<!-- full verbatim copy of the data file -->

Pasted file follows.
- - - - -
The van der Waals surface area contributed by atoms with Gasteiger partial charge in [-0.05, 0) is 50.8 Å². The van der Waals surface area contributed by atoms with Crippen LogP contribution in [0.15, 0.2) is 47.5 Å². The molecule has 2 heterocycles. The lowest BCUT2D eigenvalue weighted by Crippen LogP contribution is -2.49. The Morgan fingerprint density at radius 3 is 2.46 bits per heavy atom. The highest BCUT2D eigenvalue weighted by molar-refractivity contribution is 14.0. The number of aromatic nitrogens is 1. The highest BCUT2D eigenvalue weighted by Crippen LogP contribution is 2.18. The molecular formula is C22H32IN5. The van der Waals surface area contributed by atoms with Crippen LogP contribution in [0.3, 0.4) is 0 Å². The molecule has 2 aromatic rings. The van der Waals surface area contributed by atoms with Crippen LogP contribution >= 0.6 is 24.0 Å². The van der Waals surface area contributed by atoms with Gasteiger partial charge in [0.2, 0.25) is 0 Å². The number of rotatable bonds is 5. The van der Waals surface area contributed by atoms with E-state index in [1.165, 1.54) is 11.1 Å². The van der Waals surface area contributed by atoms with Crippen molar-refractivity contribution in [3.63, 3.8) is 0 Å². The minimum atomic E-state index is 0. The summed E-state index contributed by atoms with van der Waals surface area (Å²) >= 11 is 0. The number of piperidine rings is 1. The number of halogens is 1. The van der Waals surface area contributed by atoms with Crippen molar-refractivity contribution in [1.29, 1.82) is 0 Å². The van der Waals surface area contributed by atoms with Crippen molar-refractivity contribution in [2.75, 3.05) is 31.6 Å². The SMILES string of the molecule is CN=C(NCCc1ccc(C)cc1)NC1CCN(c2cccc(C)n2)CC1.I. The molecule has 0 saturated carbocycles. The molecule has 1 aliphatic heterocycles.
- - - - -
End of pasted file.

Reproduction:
The van der Waals surface area contributed by atoms with Gasteiger partial charge in [-0.05, 0) is 50.8 Å². The van der Waals surface area contributed by atoms with Crippen LogP contribution in [0.15, 0.2) is 47.5 Å². The molecule has 2 heterocycles. The lowest BCUT2D eigenvalue weighted by Crippen LogP contribution is -2.49. The Morgan fingerprint density at radius 3 is 2.46 bits per heavy atom. The highest BCUT2D eigenvalue weighted by molar-refractivity contribution is 14.0. The number of aromatic nitrogens is 1. The highest BCUT2D eigenvalue weighted by Crippen LogP contribution is 2.18. The molecular formula is C22H32IN5. The van der Waals surface area contributed by atoms with Crippen LogP contribution in [0.3, 0.4) is 0 Å². The molecule has 2 aromatic rings. The van der Waals surface area contributed by atoms with Crippen LogP contribution >= 0.6 is 24.0 Å². The van der Waals surface area contributed by atoms with Gasteiger partial charge in [0.2, 0.25) is 0 Å². The number of rotatable bonds is 5. The van der Waals surface area contributed by atoms with E-state index in [1.165, 1.54) is 11.1 Å². The van der Waals surface area contributed by atoms with Crippen molar-refractivity contribution in [3.63, 3.8) is 0 Å². The minimum atomic E-state index is 0. The summed E-state index contributed by atoms with van der Waals surface area (Å²) >= 11 is 0. The number of piperidine rings is 1. The number of halogens is 1. The van der Waals surface area contributed by atoms with Crippen molar-refractivity contribution in [1.29, 1.82) is 0 Å². The van der Waals surface area contributed by atoms with Crippen molar-refractivity contribution in [2.75, 3.05) is 31.6 Å². The SMILES string of the molecule is CN=C(NCCc1ccc(C)cc1)NC1CCN(c2cccc(C)n2)CC1.I. The molecule has 0 saturated carbocycles. The molecule has 1 aliphatic heterocycles.